The new series Victoria tells the story of the young Queen Victoria as she ascends to the throne, asserts her power over hoary statesmen, and marries and has her first child. Already renewed for another season in the UK, it features plenty of ornate costumes, political intrigue, and romantic turmoil. Best of all, it’s based on actual history. Here’s a rundown of the real-life personae of the series, as well as side-by-side comparisons of the actors and the historical figures.
Queen Victoria (Jenna Coleman)
Crowned queen at the young age of 18, she reigned for 63 years before dying in 1901. She survived at least six assassination attempts, ten separate Prime Ministers, and nine pregnancies. Although the Victorian era has a reputation for strict morals and prudishness, the Queen was actually quite feisty: she wrote approvingly in her diary of Albert’s tight pants, and responded to a doctor recommendation that she have no more children with “Can I have no more fun in bed?”
Lord Melbourne (Rufus Sewell)
Melbourne served as Home Secretary and as Prime Minister for two separate terms. Roughly forty years older than the Queen, he mentored and was viewed as a father figure by her. His wife had an affair with the poet Lord Byron, and then published a tell-all novel about both the affair and her marriage that offended much of British society for its malicious characterizations.
Prince Albert (Tom Hughes)
A German prince and Victoria’s first cousin, he became the Prince Consort when he married the Queen. A progressive, he championed various reforms as well as new technology: he chaired the famous Great Exhibition of 1851, with its spectacular Crystal Palace and demonstrations of a precursor to the fax machine as well as the first voting machine. His death in 1861 led Victoria to withdraw from public life for most of the rest of her reign.
The Duchess of Kent (Catherine Flemming)
The mother of Queen Victoria, she was a German princess before she married Prince Edward, the Duke of Kent. She became pregnant with Victoria while in Germany but wished her daughter to be born in England, so she sped to Kensington Palace, where Victoria was raised. She was not well-liked by her daughter, but eventually was reconciled to her after the birth of Victoria’s first child.
Sir John Conroy (Paul Rhys)
Conroy served as comptroller and adviser to the Duchess of Kent, but was resented by Victoria for his and the Duchess’s oppressive control over her. He was rumored to be the lover of both Flora Hastings (a rumor Victoria attempted to use to her advantage) and the Duchess; some even claimed that he was Victoria’s father. He was dismissed from Victoria’s household when she became Queen.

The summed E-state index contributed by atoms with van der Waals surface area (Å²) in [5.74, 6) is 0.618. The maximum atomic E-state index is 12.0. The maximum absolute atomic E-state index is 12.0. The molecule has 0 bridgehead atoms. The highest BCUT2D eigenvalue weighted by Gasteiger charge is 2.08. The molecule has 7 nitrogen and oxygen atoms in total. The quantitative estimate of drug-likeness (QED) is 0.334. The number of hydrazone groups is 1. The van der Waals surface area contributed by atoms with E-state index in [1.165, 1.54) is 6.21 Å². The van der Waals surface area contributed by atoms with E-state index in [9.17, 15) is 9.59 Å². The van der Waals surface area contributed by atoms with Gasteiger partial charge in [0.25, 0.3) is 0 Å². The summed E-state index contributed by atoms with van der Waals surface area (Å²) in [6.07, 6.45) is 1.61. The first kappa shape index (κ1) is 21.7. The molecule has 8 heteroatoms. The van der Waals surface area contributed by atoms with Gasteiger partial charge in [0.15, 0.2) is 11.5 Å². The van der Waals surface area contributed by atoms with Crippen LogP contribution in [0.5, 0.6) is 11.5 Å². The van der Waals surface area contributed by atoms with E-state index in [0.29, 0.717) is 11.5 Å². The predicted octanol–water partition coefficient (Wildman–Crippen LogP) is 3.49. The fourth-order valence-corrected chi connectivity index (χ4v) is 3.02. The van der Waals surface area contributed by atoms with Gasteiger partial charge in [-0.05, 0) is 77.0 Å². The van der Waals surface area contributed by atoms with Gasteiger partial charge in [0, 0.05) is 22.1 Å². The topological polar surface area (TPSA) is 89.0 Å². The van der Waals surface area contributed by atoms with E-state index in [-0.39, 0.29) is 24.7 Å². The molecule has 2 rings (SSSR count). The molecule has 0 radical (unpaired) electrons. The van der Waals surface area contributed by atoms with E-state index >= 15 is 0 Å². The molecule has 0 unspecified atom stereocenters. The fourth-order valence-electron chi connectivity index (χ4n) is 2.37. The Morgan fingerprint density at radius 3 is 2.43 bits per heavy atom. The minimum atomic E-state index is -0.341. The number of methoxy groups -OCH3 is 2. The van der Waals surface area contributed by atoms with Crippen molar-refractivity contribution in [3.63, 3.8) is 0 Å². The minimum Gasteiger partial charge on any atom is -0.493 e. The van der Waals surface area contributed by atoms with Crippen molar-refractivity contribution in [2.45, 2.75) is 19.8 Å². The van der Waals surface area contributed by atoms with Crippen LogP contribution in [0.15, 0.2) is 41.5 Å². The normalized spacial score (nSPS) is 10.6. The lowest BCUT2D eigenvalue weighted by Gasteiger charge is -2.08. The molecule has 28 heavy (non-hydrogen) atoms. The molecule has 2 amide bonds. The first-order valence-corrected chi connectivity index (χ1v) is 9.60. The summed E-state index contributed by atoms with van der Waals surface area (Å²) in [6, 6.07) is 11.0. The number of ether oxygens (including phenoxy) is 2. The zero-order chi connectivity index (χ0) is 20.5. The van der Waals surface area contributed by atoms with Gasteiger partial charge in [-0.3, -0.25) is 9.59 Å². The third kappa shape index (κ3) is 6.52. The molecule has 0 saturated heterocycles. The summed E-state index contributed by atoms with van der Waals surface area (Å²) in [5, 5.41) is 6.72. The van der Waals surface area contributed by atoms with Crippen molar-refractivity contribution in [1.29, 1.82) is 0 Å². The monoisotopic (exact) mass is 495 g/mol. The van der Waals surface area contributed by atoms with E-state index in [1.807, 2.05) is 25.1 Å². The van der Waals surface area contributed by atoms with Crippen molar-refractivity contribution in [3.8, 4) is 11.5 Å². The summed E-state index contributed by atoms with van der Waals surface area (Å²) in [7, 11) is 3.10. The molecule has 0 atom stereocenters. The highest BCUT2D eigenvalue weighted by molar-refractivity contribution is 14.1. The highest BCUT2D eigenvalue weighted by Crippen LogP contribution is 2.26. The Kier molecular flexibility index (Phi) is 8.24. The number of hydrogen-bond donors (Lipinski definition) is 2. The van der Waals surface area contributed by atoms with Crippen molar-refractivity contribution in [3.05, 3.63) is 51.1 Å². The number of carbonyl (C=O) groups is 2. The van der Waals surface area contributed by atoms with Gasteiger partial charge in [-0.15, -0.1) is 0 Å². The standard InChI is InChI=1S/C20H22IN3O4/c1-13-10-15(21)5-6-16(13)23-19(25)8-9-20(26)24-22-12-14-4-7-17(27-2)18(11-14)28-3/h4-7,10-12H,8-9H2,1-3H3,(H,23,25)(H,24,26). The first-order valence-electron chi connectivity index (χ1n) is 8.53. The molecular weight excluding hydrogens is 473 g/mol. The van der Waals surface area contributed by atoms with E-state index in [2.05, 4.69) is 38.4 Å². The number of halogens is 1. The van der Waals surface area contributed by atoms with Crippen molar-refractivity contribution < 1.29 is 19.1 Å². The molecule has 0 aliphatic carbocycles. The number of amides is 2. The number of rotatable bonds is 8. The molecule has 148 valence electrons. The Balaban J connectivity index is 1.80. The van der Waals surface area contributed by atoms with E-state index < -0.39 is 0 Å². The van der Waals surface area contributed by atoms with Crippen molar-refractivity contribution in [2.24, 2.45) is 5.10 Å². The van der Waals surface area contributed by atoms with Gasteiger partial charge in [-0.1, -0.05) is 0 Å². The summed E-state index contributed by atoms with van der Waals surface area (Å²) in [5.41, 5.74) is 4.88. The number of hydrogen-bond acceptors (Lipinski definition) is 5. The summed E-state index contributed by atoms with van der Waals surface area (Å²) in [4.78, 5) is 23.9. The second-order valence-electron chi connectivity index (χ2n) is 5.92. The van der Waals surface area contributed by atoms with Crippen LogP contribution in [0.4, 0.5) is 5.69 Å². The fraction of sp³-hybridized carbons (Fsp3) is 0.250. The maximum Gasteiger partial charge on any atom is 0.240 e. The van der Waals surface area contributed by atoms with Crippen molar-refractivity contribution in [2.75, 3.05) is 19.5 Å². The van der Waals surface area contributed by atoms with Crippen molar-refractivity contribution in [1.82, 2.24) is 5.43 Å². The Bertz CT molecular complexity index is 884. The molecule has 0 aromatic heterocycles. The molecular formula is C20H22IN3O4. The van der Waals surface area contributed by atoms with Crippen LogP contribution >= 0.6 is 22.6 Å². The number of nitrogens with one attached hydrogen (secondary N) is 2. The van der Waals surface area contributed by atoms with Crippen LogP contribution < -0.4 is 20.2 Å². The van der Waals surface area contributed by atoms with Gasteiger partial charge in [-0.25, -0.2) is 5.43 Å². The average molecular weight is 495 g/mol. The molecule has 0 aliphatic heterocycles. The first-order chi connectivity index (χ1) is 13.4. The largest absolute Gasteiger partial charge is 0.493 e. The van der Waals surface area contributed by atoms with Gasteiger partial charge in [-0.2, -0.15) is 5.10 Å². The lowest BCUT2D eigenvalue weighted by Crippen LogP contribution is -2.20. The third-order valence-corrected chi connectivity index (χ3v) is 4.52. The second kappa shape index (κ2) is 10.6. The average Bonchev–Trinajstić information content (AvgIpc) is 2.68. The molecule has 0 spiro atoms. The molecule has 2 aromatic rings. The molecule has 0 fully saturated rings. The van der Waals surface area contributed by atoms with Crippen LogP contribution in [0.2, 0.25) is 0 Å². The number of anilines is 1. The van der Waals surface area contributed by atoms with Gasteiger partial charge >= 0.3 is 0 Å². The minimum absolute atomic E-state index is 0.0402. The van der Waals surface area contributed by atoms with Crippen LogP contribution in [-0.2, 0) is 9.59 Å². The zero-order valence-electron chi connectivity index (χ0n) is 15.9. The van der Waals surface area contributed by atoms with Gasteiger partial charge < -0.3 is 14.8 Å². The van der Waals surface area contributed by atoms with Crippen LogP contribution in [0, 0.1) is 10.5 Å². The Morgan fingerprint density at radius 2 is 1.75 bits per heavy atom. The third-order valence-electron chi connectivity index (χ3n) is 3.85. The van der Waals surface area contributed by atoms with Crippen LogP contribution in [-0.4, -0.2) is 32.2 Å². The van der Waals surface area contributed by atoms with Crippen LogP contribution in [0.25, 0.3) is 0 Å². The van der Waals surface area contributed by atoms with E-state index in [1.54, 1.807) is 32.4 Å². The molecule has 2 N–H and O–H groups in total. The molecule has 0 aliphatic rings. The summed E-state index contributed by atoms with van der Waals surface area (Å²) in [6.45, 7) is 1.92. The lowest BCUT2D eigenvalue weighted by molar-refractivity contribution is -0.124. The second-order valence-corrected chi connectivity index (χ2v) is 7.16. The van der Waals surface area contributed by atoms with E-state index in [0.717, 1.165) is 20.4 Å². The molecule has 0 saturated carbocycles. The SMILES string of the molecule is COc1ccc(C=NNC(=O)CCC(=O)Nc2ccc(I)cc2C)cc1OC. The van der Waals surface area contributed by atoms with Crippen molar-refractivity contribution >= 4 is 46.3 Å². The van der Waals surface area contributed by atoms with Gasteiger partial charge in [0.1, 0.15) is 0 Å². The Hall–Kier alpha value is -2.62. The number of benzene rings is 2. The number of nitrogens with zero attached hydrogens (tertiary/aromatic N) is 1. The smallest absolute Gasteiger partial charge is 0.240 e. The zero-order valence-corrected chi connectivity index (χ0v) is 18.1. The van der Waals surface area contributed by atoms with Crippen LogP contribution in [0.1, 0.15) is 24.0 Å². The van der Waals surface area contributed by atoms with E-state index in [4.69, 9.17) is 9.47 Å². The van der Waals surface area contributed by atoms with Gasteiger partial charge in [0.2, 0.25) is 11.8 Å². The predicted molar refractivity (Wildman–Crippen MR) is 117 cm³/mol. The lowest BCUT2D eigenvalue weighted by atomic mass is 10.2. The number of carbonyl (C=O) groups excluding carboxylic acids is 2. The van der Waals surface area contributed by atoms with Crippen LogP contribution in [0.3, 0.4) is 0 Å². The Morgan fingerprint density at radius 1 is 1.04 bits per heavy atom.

The Duke of Cumberland (Peter Firth)
Ernest Augustus became King of Hanover in the same month that his niece Victoria became Queen of England. He was next in line to the English throne after Victoria, and rumors circulated that he intended to murder her before she ascended to the throne so that he could gain the crown. Very conservative, he suspended the constitution of Hanover and dismissed its parliament.
Sir Robert Peel (Nigel Lindsay)
Like Melbourne, he served as both Home Secretary and Prime Minister, with two terms in each position. One of the most respected British statesmen of the 19th century, he helped create the modern Conservative Party, is considered the father of modern policing, and also achieved several liberal reforms such as the removal of restrictions on Catholics and of tariffs on corn and grain.
Charles Elmé Francatelli (Ferdinand Kingsley)
Francatelli was a Victorian celebrity chef who in addition to being the Queen’s cook for two years worked at fashionable London establishments and wrote four cookbooks, including one that listed some of the elaborate menus he had prepared for the Queen. He also may have invented ice cream cones: one cookbook uses wafers filled with ice cream as a decoration.
A Cavalier King Charles spaniel, he was given to the Duchess of Kent by Sir John Conroy but quickly became Victoria’s pet. One biographer has called him Victoria’s “closest childhood companion,” since she was allowed little interaction with other children while growing up. Victoria had numerous dogs throughout her reign as well as more unusual pets, such as a donkey and a tropical bird.